WEST POINT — A nine-point halftime deficit is an anthill to the Oxford High School girls basketball team.
After losing twice to Oxford in the regular season, Kelsei Ewings knew the Chargers were going to ratchet up their full-court pressure defense a few notches, so she challenged teammate NeKeisha Walker.
Ewings cautioned Walker that Oxford was going to try to take her out of the game and that she needed to play a key role.
“She was like, ”I got you,” ” Ewings said. “She stepped up and handled the ball and handled the pressure.”
Ewings poured in a game-high 36 points and Walker added 14 and played a steady role navigating the pressure defense Friday to lead the West Point High girls basketball team to a 67-54 victory in the Mississippi High School Activities Association Class 5A, Region 1, District 2 tournament title game.
The district title is believed to be the program”s first district title since 2002.
West Point (20-4) will play host to Indianola Gentry at 7 p.m. Monday in the first round of the Class 5A North State tournament.
The Lady Green Wave reached their destination by rebounding from two regular-season losses to the Lady Chargers (23-3), who last lost Jan. 18 to Lafayette.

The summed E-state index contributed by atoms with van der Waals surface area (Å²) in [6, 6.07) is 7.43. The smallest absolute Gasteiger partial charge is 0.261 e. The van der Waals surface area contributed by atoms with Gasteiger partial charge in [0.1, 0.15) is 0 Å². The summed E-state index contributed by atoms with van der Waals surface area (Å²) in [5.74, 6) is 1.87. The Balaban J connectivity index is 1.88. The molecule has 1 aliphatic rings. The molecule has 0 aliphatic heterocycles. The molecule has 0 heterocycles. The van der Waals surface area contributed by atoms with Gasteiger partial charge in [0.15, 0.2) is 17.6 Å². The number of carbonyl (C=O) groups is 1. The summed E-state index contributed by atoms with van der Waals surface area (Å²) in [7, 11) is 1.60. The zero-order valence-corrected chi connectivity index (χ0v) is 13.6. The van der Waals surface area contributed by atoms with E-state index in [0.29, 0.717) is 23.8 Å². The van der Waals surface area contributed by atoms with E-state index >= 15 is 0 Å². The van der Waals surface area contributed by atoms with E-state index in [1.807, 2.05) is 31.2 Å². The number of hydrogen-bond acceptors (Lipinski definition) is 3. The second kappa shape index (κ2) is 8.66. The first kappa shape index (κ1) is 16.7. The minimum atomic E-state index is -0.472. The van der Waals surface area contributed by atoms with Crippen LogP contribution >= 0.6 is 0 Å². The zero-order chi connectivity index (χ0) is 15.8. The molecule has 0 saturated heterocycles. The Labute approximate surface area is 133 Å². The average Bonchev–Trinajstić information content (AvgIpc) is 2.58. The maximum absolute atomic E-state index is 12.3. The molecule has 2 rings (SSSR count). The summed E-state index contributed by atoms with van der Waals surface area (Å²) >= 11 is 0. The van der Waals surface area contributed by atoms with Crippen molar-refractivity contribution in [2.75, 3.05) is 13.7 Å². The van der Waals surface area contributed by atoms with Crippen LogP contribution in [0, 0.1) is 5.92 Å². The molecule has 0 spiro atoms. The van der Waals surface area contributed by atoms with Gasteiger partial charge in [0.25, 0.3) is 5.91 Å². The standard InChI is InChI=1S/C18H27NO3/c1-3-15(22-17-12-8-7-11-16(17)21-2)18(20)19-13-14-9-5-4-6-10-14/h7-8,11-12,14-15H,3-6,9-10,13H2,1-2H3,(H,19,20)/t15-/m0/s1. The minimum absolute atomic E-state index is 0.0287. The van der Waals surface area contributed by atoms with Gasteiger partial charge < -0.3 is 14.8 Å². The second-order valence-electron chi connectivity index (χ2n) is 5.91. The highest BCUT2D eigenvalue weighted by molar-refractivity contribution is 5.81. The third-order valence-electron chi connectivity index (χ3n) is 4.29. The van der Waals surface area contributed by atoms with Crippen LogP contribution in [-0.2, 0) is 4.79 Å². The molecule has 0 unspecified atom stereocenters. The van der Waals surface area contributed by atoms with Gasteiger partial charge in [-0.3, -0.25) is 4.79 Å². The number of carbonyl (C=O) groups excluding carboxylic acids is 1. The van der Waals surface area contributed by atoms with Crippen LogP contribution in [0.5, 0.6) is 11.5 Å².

Oxford”s weapon of choice is its full-court pressure defense. And while it forced its share of mistakes Friday night, West Point refused to wilt under the glare.
“Tonight we played more physical and we handled their pressure,” West Point coach Jemmye Ann Helms said. “They pressure everywhere on the floor and we would get weak at moments. The first time, we were weak the entire game. They just pounded us. The second time, their pressure got to us in the last two minutes and we fell apart.
“Tonight, our kids wanted to win so bad that they just played hard. Even when we did make mistakes, and we might make them back to back to back, we still got down and kept them from getting back into the game. My kids showed some perseverance at the end, and it paid off.”
West Point received a stellar effort from Ewings, who attacked the basket and played sniper from long range with deadly accuracy. When Oxford tried to face guard her with Kristen Dickerson, Walker emerged as a poised second ballhandler who weaved her way through pressure and stayed under control.
“I just kept my head up and played strong and stayed tough with the ball,” Walker said. “She knew they were going to stop her from handling the ball, which meant I had to step up and do the part of the job that I am not used to doing: Handling the ball more and being strong with the ball and playing great defense.”
Walker acknowledged she made a few mistakes, but she received strength from her coaches and her teammates who kept encouraging her. The praise seemed to motivate her as she hit two pull-up jumpers after zigging and zagging through the defense in the first half. She was up to the task in the second half, too, nailing another pull-up jumper in the lane and handing out nice assists off drives.